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RAGNARØKKR Drumming through the end of days


We all know the story of Ragnarok. Now meet the band at the burning centre of the end days in Ragnarøkkr, opening at The Blue Room Theatre on Tuesday, January 28 as part of Blue Room’s Summer Nights program for FRINGE WORLD. Expect something along the lines of Nick Cave meets Ziggy Stardust in a Norse inspired musically riotous fall from grace. Ragnarøkkr is armageddon with the armour stripped off and the speakers turned up to 11. MELISSA KRUGER had a chat with Gracie Smith (pictured above), Ragnarøkkr’s “shithot” drummer, ahead of opening night.

You have played in bands of so many different genres… Rock, punk, metal, folk, blues, Celtic, orchestral, theatre productions… what kind of music do you tend to listen to when you’re at home or in the car?

I listen to everything and anything, it really depends on my mood or what instrument or vibe I’m feeling and it’s also affected by what I’m working on musically too. A large portion of my listening is instrumental and styles vary from really heavy metal to jazz, world music and electronica, but if I’m feeling more introspective that’s when I’ll listen to music with singing and lyrics, like Jeff Buckley and Matt Corby. I also like to muck around and record at home so I often listen to my own creations and demos of stuff I’m working on with my band, Tangled Thoughts of Leaving (TToL).

Who are some of your favourite bands and drummers?

Animals as Leaders, Blotted Science, Jon Bap, Machinedrum, Meshuggah, Nerve, Jeff Buckley, Tatran, Nadah El Shazly, Hiatus Kaiyote, Disclosure, The Offspring… (and for drummers) Jojo Mayer, Chris Daddy Dave, Mark Guiliana, Virgil Donati, Zach Hill, Dan Mayo, Cindy Blackman Santana, Nathulal Solanki, Clever Austin and Patti Smith.

I’ve always thought drummers are so badass. Why do you think we see so few female drummers in popular bands?

I think the representation of women in music and female drummers is improving, but I believe it simply comes down to statistics. I teach drums and probably see three female students for every 10 males, which is still much better than when I was in high school, there was like three girls that played in the whole school then. So it may seems like there is no women playing drums but it’s just a visibility thing in comparison to the amount of male drummers.

Who was the last band you went to see live?

I’m pretty fortunate that I get to play gigs and I go out to see smaller gigs and local bands a bit. That’s my main source of listening. I really can’t remember the last band I went specifically to see. Possibly Karnivool or Joe Satriani. I think my last really phenomenal experience watching a band was Russian Circles, who TToL toured with last April. Mind blowingly good despite horrendous technical issues and incredibly humble and friendly human beings.

Talk me through your ultimate live music experience…

Seeing Jojo Mayer and Nerve play live would be awesome, however I think I’d prefer to be playing live myself as I love it. Playing a stadium would be a vibe. I’d be interested in trying that just to see how that feels. I’d also really like to be invited to play drums for something extremely, almost impossibly hard, like Aphex Twin or Venetian Snares.

So, Ragnarøkkr is inspired by Norse mythology… who’s your favourite figure from Norse myth and why?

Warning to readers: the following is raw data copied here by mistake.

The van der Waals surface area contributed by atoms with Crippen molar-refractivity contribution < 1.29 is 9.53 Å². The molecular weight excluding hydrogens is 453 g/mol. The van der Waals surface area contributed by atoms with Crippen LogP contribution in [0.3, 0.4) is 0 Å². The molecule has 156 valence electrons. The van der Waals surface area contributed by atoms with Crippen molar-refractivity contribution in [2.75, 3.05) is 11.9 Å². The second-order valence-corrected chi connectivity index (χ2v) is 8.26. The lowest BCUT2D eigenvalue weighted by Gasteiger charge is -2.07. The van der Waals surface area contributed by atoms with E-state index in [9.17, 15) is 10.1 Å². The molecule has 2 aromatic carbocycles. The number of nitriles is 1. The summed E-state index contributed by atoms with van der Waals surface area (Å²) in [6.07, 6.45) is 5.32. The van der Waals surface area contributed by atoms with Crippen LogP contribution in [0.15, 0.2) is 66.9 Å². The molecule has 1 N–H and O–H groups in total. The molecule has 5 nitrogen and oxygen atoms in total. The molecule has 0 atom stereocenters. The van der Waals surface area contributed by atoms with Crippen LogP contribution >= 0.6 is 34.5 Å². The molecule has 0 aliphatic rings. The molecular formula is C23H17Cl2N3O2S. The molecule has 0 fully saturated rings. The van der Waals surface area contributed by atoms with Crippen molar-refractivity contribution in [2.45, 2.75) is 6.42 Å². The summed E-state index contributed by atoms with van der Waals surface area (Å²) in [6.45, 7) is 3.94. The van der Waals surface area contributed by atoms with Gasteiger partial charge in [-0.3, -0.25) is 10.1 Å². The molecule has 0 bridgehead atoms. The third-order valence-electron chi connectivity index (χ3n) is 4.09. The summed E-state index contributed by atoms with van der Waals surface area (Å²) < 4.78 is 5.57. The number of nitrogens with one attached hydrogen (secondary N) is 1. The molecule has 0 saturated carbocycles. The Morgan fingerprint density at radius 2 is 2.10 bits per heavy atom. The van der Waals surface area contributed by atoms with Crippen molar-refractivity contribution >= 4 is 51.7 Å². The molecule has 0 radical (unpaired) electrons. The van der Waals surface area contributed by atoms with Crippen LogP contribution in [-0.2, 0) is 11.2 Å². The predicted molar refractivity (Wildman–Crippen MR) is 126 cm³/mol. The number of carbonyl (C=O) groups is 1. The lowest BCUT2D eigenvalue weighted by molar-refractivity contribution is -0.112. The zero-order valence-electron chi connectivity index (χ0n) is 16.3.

To be honest, except for this show, my knowledge of Norse mythology is pretty limited. So I’d have to say my character, Fenrir the wolf.

It sounds like an amazing show. What drew you to it and how are you finding being a part of it?

Libby (Klysz, Artistic Director and Producer) contacted me via email, she was after a “Shithot female-identifying drummer” and I guess my name came up (laughs), which is nice. It seemed like it would be an interesting new creative venture and a chance to try something different and meet some new people, as I’m still pretty new to Perth. It’s been great fun. It is very collaborative and I like how different it is to my experiences writing in bands. When you’re writing for a show there are a lot of different things to consider. How does this music communicate the themes and content of the show? It’s also very open and feedback-driven, we’ve had a couple of viewings with select specialists along the way so that we could get constructive criticism and revise the show, which really helped our direction and is also something that doesn’t really happen in bands.

Ragnarøkkr seems like a very unique show. Have you ever worked on something like this before? What’s different about this show?

I have played percussion and drum set in a number of productions, but what is interesting about this show is that we have composed all the music, whereas for most shows the music is already written and you’re just sight-reading and watching the conductor. It’s been a unique theatre experience and quite insightful to see all the challenges involved with composing the music for a show.

What messages are you hoping people will get out of Ragnarøkkr?

I think the story of Ragnarok is timely and relevant given what is happening in the world at the moment. Climate change and the bushfires over East, Trump’s impeachment, Soleimani’s assassination and the situation in Iran, Scomo’s inability to lead a country in a time of crisis… I feel like there is a lot of ill-feeling at the moment and worry about what the future holds for all of us, for the direction of humanity. I’m hoping that the parting message of Ragnarøkkr is one of hope, rebirth, and humanity ultimately prevailing over evil.

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